A lot of consumer products (i.e. computers, phones, TVs etc.) made from plastic become outdated very quickly and are thrown away. These end up in landfill sites and it is in those premises that the plastics decay, releasing toxic chemicals into the earth. These chemicals leech through the soil, ending up in the underground water system and eventually taking to the sea.
So although plastic has provided a lot of convenience for our modern lifestyle, it is also causing great harm to our planet’s ecosystem, as well as being detrimental to our own health, shortening our life expectancy.
It would be almost impossible to go completely plastic free. As an experiment, keep all your plastic waste for a week and just see how much waste a normal family generates – it is quite frightening and most of it will end up in landfills.
A lot of the waste we generate can be prevented, plastic items (i.e. tubs, bottles, etc.) can be re-used for other purposes, such as, storage for small items, pots for plants, propagating seeds, as well as a whole host of other applications.
However, it is single use plastics which are the most harmful to the environment. To cut this down will take conscious changes to our lifestyles, perhaps a little inconvenient, but the stakes are very high, paying off greatly in the long run.
Refuse to accept items which are wrapped in plastic at the supermarket and alternatively request paper bags instead. Ask the supermarket manger what they are doing about reducing the use of plastics. If enough of us stop buying plastic products, hurting the pocket of your local supermarkets, they will have no choice, but to adapt and change their habits. A lot of traditional greengrocers and farm shops have ceased plastic consumption, switching to paper bags instead, just like people did in the 60s.
You can start by carrying a coffee cup, as opposed to disposable plastic cups for coffee from Starbucks etc.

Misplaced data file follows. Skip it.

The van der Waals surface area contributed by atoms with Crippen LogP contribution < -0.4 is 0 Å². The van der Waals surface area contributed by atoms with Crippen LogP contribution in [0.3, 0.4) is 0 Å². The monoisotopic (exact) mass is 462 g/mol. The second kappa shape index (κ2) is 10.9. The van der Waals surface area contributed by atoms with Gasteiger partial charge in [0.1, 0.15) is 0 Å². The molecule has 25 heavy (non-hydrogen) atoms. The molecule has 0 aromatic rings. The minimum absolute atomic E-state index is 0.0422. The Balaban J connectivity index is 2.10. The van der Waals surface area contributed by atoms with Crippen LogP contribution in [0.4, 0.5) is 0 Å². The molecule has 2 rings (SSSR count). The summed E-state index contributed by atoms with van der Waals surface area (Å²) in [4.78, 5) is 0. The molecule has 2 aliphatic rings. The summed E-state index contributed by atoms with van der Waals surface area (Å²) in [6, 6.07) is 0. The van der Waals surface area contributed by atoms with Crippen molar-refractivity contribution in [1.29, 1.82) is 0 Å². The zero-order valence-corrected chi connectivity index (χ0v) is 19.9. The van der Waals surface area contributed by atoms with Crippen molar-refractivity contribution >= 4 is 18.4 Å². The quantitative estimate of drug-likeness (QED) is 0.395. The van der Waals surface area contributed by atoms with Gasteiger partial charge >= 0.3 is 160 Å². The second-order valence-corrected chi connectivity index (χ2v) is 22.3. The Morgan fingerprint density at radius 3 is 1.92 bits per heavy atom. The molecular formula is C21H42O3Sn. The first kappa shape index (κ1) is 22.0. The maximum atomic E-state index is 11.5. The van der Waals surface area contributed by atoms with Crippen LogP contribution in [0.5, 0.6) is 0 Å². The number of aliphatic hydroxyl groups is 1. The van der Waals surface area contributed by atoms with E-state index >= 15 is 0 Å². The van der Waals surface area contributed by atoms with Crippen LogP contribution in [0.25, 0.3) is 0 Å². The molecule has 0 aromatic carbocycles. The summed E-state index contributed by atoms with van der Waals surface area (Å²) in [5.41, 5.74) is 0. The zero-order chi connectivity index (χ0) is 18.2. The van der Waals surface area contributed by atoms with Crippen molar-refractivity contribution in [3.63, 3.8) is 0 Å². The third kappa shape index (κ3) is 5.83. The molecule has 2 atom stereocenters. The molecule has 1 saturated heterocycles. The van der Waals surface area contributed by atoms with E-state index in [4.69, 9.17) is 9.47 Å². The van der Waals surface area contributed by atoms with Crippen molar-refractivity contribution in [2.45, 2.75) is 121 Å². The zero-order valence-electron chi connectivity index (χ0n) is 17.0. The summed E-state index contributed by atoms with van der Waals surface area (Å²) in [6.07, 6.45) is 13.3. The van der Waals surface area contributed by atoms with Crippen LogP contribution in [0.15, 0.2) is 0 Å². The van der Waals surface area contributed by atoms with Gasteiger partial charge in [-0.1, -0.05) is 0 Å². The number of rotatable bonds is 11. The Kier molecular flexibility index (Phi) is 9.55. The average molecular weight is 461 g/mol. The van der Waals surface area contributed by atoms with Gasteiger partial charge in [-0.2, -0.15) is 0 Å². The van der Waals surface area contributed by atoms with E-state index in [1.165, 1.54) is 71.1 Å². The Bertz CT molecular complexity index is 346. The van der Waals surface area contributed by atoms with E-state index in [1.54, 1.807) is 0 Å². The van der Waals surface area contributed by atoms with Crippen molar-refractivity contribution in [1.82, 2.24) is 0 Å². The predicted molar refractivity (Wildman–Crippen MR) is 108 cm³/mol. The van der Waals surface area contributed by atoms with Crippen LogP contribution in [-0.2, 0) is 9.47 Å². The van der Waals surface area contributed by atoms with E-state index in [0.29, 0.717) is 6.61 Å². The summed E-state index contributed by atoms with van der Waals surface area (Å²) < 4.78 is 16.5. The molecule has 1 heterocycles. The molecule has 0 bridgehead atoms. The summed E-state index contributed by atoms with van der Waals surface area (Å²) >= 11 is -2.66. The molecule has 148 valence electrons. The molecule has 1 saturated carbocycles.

It’s a good idea to your Chinese takeaways to provide the foil containers rather than plastics, avoiding contamination of your food. Try to learn which plastics can be recycled and separate them out for recycling at the proper centres. Even though you separate your waste, a lot still ends up in the same landfill.
Relatively, little of our plastic waste is recycled, due to there being various types of plastic with different chemical compositions. Mixing different types of plastics during the recycling process causes a lot of contamination in the new product.
Plastic waste is also contaminated by materials such as paper and ink. Separating plastics from other recyclables, and different types of plastic from each other, is a very labour intensive process, while being costly and so far, there has been no easy solution.
Plastics that can be recycled are first sorted, shredded to get rid of impurities like paper, the shreds are then melted and formed into pellets, which can later be made into other products.
In December 2018, the UK’s Royal Statistical Society highlighted that only about 9% of all plastic ever made was likely to have been recycled.
Some 18 billion pounds of plastic waste flows into the oceans every year from coastal regions. That’s the equivalent of five grocery bags of plastic trash sitting on every foot of coastline.
40% of plastic produced is packaging, used just once in the lifetime of the product, only to be discarded after a one time use.
Building and construction – 72
Textiles – 65
Consumer products – 45
Industrial machinery – 3
Electrical – 19
Transportation – 30
Other – 52
Average plastic bag usage per resident in the USA is 365 bags per year.
Shoppers in the USA – 1 plastic bags per day.
Shoppers in Denmark – 4 plastic bags a year.
Nearly half of all plastic ever manufactured has been made since the year 2000.
Overall global plastic production in millions of tonnes:
In 1950 – 2.3M tonnes
In 2000 – 200M tonnes
In 2015 – 448M tonnes
50% of the world’s plastics are made in Asia.
The lion’s share of that, 29% is made in China, home to 18% of the world’s population.
Latin America – 4%
Middle East/Africa – 7%
Europe – 19%
NAFTA countries – 18%
Other – 2%
Less than a 1/5 of all plastic is recycled globally.
Plastic recycling rates are highest in Europe at 30 percent.
China’s rate is 25%
The USA recycles just 9% of all its plastic trash.
Nearly a million plastic beverage bottles are sold every minute around the world.
In 2015, Americans purchased about 346 bottles per person, with 111 billion plastic beverage bottles in total.